National Institutes of Health study of Ebola's genetic activity may offer clues to a cure
A recent close study of the Ebola virus, a disease the World Health Organization says is fatal in up to 50 percent of those infected, have may revealed clues vital for the development of new treatment methods.
In an April 12 press release, the National Institutes of Health reported the 2015 study’s results, which gauged the virus’s genetic activity and impact on one patient’s immune system response and other side effects, including impaired blood clotting and organ shut down. The patient received fluids and palliative care during a nearly four-week hospital stay, but received no medicines under development, the release said.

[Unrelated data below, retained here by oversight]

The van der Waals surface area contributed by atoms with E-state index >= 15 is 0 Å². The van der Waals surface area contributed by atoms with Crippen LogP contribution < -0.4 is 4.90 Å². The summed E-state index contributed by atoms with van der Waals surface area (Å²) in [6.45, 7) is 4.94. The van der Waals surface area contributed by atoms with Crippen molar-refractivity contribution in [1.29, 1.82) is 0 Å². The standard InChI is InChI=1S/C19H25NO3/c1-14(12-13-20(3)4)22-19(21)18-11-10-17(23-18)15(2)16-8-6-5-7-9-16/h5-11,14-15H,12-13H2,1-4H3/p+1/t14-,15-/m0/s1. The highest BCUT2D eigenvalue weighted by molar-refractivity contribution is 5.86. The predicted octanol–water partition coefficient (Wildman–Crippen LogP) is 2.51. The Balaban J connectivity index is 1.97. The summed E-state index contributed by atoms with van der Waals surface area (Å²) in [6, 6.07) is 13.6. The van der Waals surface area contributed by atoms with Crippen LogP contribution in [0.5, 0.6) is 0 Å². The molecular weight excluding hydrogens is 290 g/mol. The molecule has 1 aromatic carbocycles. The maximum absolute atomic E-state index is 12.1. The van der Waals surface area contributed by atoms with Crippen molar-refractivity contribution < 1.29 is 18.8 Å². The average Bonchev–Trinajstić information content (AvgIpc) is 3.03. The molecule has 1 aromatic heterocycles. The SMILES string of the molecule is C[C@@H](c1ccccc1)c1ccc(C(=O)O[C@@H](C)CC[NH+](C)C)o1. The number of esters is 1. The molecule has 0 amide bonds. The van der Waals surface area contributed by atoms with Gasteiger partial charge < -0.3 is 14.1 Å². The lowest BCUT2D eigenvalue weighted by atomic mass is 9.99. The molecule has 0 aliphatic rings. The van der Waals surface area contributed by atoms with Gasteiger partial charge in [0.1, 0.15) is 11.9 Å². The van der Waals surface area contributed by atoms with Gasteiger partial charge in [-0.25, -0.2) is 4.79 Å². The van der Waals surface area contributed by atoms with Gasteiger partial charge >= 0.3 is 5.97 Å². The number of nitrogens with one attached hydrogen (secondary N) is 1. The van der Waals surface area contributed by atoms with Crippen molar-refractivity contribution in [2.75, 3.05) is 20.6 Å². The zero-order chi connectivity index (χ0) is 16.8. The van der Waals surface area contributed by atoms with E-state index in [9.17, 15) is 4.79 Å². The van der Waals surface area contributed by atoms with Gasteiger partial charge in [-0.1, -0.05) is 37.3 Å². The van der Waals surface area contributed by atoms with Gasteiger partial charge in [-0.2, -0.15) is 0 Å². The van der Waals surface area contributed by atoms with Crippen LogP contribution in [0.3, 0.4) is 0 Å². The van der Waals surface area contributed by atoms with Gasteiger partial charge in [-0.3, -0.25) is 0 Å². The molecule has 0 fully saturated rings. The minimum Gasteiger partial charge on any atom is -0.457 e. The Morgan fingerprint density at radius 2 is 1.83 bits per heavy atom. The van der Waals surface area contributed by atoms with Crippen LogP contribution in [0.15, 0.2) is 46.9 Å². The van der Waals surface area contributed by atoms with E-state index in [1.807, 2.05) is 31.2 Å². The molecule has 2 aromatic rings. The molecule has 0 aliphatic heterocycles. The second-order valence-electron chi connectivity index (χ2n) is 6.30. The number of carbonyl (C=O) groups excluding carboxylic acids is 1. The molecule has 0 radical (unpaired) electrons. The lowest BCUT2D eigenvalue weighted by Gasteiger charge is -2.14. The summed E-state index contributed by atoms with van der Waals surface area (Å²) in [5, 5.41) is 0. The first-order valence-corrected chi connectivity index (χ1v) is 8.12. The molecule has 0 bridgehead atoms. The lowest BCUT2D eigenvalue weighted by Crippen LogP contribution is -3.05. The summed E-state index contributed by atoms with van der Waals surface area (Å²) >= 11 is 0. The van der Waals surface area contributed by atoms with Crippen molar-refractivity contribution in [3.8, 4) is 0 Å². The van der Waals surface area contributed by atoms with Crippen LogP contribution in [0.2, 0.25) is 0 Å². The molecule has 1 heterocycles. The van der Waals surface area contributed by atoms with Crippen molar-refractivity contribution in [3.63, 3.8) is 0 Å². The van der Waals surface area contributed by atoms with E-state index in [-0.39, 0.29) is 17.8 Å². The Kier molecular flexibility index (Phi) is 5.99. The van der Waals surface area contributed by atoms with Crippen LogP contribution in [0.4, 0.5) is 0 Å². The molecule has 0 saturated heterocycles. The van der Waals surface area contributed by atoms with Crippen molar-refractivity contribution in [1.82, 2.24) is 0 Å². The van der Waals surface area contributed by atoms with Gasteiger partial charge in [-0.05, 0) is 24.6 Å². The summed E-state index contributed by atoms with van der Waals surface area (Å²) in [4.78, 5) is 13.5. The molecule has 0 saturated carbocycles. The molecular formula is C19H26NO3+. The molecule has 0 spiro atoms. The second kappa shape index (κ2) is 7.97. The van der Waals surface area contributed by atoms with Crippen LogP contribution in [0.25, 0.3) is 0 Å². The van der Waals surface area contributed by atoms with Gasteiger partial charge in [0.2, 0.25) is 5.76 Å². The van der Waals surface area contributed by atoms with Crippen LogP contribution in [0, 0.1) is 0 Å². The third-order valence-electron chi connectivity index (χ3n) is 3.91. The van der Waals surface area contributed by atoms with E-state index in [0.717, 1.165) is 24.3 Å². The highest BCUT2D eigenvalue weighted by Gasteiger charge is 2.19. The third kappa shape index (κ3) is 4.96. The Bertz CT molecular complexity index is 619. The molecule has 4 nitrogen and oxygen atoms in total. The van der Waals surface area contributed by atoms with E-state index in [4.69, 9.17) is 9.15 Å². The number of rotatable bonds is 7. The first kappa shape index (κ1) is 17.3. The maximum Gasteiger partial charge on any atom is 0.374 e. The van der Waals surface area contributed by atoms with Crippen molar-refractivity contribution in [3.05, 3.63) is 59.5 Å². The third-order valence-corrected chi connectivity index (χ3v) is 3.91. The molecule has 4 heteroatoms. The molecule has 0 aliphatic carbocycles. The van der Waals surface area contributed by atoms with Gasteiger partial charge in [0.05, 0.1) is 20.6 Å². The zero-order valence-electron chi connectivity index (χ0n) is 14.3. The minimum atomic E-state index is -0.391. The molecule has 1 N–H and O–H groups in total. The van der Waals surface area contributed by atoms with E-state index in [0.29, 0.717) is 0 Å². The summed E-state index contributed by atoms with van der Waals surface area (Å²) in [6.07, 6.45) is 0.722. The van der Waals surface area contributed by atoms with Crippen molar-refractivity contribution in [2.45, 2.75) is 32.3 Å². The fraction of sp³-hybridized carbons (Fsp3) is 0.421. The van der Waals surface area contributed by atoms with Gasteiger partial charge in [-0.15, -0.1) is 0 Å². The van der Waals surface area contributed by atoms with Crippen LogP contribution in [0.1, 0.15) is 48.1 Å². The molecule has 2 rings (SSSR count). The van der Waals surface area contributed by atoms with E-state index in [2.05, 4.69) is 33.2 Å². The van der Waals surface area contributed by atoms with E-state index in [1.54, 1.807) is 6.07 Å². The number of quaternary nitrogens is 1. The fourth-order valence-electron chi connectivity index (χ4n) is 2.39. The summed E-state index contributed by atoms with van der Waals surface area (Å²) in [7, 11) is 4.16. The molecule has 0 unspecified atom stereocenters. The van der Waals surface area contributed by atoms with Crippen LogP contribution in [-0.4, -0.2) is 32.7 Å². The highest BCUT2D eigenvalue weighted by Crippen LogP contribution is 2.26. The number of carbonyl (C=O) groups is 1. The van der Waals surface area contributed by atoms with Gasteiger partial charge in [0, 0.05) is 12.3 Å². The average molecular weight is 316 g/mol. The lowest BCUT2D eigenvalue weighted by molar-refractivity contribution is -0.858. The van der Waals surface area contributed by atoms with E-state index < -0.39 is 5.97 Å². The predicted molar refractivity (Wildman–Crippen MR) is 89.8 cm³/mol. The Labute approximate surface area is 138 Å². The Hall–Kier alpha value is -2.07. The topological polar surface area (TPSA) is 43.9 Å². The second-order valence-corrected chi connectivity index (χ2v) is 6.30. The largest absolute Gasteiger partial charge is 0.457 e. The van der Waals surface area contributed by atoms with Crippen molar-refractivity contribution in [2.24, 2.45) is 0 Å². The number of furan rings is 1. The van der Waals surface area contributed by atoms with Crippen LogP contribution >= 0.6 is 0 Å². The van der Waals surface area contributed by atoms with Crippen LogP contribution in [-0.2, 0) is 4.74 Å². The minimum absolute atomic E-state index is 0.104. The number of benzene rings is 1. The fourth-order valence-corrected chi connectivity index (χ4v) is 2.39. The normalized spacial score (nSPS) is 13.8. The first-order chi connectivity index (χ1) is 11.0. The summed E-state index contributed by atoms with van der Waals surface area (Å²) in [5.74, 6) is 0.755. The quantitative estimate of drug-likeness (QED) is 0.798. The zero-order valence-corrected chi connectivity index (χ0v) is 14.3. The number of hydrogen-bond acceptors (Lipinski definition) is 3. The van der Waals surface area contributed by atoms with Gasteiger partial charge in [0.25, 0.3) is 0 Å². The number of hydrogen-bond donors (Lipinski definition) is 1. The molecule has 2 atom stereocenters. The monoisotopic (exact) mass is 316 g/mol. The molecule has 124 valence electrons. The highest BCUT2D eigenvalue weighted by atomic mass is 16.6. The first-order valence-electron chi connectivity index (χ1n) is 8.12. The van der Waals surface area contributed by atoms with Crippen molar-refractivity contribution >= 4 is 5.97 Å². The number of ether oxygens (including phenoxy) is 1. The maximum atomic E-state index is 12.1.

The WHO says no vaccine currently exists for the virus.
The NIH release characterized the study as a boon to treatment and diagnosis of the deadly virus.
“Although this study represents only a single case, it provides unprecedented detail on the host response to Ebola virus disease and may inform the development of therapeutics designed to boost or accelerate host factors that most effectively counter the virus and promote healing,” the release said.
Researchers from the NIH Clinical Center, the Institute for Systems Biology and the United States Army Research Institute of Infectious Diseases also participated.
Organizations in this story
National Institute of Allergy and Infectious Diseases (NIAID) 5601 Fishers Lane, MSC 9806 Bethesda, MD 20892-9806
World Health Organization 20 Avenue Appia Geneva, GE 01202